| Ephesus is a time capsule, the best-preserved ancient
city on earth. Most archeological sites exercise your
mind's-eye more than your vision. Not so at Ephesus,
where the chief problem is which treasure to feast your
eyes on first..
The sheer qualit and quantity of ancient buildings, theaters, temples, streets and columns on display are mind-boggling. If you bring a camera, count on
an extreme case of shutter-finger.
Ephesus boasts a rich past regardless of which era you examine, Ionian, Roman or Christian. Home to one of the Seven Wonders of the Ancient World. Second-largest city in antiquity. Final resting-place of the Virgin Mary.
But it's 2,000-year old Roman Ephesus that's on parade here now.
Archaeologists have uncovered artifacts at Ephesus
dating well into the third millennium B.C, long before the Ionian colonists first arrived around 1,000 B.C. The
Ionians were just the first of many subsequent rulers who enlarged, enriched and relocated the city over the ages Ephesus quickly developed into one of Ionia's richest cities, exploiting the trade routes from its location by the
mouth of the River Cayster and the Aegean Sea. After 500
years of independence, Ephesus began changing hands like a precious stone.King Croesus of Lydia conquered Ephesus in 560 B.C., augmenting his already legendary wealth until Lydia fell to the Persian Empire not 20 years later. Alexander the Great liberated Ephesus from the Persians in 334 B.C.,and was hailed by the citizens as a god.
When Alexander died in 323 B.C., his general Lysimachus seized Ephesus. The Pergamon controlled
the city for a few decades until its last ruler left his
kingdom to Rome in his will. Ephesus passed into the
hands of Rome in 133 B.C., under whose rule it reached
its greatest glory. Asian Capital Emperor Augustus made Ephesus the capital of the Roman province of Asia, and it experienced an explosion of commerce thanks to its role as middle-man betweenthe eastern and western halves of the Roman Empire. Immigrants seeking their fortune poured into Ephesus from all corners of the empire, swelling the city into a bustling, cosmopolitan entrepot whose 250,000 inhabitants made it the largest city on earth after Alexandria St. Paul preached here, as did St. John, who moved to
Ephesus with the Virgin Mary after the crucifixion of Jesus.
She lived the last years of her life in a small stone house on the outskirts of Ephesus, which eventually became a center of early Christianity. The city survived numerous earthquakes and a sacking by Goths in 262 A.D., but by the 4th century A.D., the city began to fall victim to chronic silting from the River Cayster. The Romans dredged the harbor and diverted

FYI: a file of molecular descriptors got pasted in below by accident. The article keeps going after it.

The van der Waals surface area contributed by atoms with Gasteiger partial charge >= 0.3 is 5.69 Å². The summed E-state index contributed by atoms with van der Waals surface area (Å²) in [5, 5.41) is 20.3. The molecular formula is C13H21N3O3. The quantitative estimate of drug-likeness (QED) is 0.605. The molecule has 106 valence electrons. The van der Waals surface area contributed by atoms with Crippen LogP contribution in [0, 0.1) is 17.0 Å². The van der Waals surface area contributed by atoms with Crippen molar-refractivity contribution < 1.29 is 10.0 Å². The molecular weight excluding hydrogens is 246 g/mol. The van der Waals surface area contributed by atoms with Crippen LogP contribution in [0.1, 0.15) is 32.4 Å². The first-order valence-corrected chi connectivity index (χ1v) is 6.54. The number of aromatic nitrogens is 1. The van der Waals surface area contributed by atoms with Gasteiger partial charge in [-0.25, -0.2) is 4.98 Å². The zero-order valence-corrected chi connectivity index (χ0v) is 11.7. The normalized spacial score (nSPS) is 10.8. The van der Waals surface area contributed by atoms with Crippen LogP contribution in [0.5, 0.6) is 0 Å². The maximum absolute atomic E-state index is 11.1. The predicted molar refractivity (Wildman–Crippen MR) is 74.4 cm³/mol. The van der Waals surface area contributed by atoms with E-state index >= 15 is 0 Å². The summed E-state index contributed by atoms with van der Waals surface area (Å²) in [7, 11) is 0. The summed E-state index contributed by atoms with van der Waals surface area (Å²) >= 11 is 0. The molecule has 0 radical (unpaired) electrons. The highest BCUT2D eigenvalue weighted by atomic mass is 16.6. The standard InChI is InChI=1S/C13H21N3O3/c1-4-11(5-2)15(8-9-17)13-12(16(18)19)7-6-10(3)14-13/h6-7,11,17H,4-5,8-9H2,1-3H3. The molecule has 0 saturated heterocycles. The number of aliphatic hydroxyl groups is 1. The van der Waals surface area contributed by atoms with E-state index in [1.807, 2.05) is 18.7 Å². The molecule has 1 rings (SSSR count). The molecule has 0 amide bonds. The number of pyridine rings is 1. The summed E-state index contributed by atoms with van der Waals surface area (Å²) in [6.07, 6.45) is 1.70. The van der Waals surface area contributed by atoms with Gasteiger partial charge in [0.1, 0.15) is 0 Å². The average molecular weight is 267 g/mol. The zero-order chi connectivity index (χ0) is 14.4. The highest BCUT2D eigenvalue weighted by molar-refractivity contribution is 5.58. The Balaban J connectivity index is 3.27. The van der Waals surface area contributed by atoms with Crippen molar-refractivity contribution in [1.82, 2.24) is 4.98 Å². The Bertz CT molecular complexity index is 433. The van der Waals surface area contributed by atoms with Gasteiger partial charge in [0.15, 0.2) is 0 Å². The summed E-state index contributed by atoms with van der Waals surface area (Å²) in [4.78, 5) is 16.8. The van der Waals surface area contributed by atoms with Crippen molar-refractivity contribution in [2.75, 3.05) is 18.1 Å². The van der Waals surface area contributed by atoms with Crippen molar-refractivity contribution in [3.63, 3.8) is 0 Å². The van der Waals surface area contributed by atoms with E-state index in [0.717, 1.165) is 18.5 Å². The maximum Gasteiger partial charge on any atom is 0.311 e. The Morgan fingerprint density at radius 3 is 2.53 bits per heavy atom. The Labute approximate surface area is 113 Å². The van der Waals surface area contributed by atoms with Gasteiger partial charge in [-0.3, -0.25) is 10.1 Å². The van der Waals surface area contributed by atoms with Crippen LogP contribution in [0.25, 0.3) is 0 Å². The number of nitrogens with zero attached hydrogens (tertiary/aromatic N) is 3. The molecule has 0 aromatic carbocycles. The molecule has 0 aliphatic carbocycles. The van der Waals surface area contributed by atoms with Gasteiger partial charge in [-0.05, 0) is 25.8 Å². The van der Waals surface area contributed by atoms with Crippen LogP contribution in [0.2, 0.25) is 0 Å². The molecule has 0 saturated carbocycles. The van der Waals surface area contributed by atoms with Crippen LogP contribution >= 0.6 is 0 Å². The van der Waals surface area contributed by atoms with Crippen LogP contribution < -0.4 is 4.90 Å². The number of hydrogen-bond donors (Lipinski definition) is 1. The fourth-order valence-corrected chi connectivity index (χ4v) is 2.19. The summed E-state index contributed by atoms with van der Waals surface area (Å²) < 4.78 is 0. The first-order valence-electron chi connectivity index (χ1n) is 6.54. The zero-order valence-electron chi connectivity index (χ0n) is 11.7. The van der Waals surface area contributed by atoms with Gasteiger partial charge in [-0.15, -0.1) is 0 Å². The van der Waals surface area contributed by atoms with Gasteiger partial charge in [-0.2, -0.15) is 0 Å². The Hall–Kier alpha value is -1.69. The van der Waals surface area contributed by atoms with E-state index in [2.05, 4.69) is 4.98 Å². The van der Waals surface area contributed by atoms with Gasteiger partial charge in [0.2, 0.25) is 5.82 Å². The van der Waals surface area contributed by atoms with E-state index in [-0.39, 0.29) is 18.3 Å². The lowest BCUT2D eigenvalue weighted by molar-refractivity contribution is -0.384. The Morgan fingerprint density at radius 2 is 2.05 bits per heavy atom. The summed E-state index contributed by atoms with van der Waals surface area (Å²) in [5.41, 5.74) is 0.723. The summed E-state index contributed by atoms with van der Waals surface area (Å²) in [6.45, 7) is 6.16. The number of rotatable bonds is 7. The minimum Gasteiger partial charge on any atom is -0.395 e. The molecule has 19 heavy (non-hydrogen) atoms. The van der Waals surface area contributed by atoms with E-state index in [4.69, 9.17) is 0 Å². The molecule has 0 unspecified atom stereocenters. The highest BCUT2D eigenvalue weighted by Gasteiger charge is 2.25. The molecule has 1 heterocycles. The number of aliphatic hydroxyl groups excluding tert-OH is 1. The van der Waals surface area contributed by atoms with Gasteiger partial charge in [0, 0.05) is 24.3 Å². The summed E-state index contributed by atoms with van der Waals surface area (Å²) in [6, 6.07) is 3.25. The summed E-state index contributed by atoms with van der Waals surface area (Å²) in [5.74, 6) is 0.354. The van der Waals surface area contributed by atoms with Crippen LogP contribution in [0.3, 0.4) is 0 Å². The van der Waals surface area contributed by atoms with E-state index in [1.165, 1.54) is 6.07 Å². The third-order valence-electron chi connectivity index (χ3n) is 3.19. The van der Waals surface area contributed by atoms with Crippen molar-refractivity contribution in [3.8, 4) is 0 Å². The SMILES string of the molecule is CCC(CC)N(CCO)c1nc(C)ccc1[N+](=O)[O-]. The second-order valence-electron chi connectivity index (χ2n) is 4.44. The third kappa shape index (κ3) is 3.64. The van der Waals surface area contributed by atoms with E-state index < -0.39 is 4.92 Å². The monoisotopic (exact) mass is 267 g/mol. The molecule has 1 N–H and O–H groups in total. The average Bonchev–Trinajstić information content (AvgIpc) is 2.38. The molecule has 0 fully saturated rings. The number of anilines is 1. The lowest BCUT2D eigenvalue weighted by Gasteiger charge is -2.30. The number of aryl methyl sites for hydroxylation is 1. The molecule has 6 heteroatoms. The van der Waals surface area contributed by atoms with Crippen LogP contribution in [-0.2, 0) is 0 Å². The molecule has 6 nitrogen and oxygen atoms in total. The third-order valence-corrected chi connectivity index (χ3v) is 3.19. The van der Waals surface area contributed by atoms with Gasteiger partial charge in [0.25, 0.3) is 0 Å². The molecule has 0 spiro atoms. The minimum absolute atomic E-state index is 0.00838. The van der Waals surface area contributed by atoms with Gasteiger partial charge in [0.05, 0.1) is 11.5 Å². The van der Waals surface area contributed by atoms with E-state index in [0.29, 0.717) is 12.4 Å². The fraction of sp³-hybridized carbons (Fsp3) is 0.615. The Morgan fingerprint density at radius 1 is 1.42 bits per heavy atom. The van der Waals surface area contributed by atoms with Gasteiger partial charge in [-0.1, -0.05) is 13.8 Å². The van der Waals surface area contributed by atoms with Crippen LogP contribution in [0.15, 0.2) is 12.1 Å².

the course of the Cayster to no avail. Ephesus wa slowly cut off from its lifeblood the sea. The Byzantines relocated Ephesus nearby, and it experienced a resurgence under Turkish rulers in the Middle Ages. But ancient Ephesus was no more. A Wonder of the World Ephesus always attracted visitors for two reasons business and worship. A sanctuary to the ancient Anatolian Mother-Goddess, Cybele, existed before the arrival of the Ionians, who associated her with the Greek goddess Artemis and adopted her as the city's
At the apogee of its Ionian period in the 6th century B.C., Ephesus erected a huge new temple to Artemis. The Temple stood until 356 B.C., when it was burned to the
ground by a madman — on the very night Alexander the Great was born in Macedon. When Alexander arrived in Ephesus, reconstruction of
the temple was well underway.Alexander offered to finance the entire project on the condition the temple be
dedicated in his name.
The Ephesians declined, replying that it was inappropriate for one god to build a temple to another.
The Artemision was completed in the middle of the third century B.C., surpassing all other temples in size and
magnificence. It quickly gained immortality as one of the Seven Wonders of the Ancient World.
During the first century A.D., the Roman writer Pliny the
Elder visited the temple, which he said measured 430
feet long and 260 feet wide, with 127 Ionic columns 70 feet tall. In his Natural History, Pliny praise the Artemision
as 'a true testimony to the magnificence of Greece.'
The Goths pillaged the temple in 262 A.D., and a
fanatical mob of Christians finished the work of the
barbarian hordes in the 5th century. Although just a
single, stunted column stands on the temple site today,
it's still worth visiting. Scan the enormous empty space
and remind yourself that the most magnificent temple
ever built once stood here.|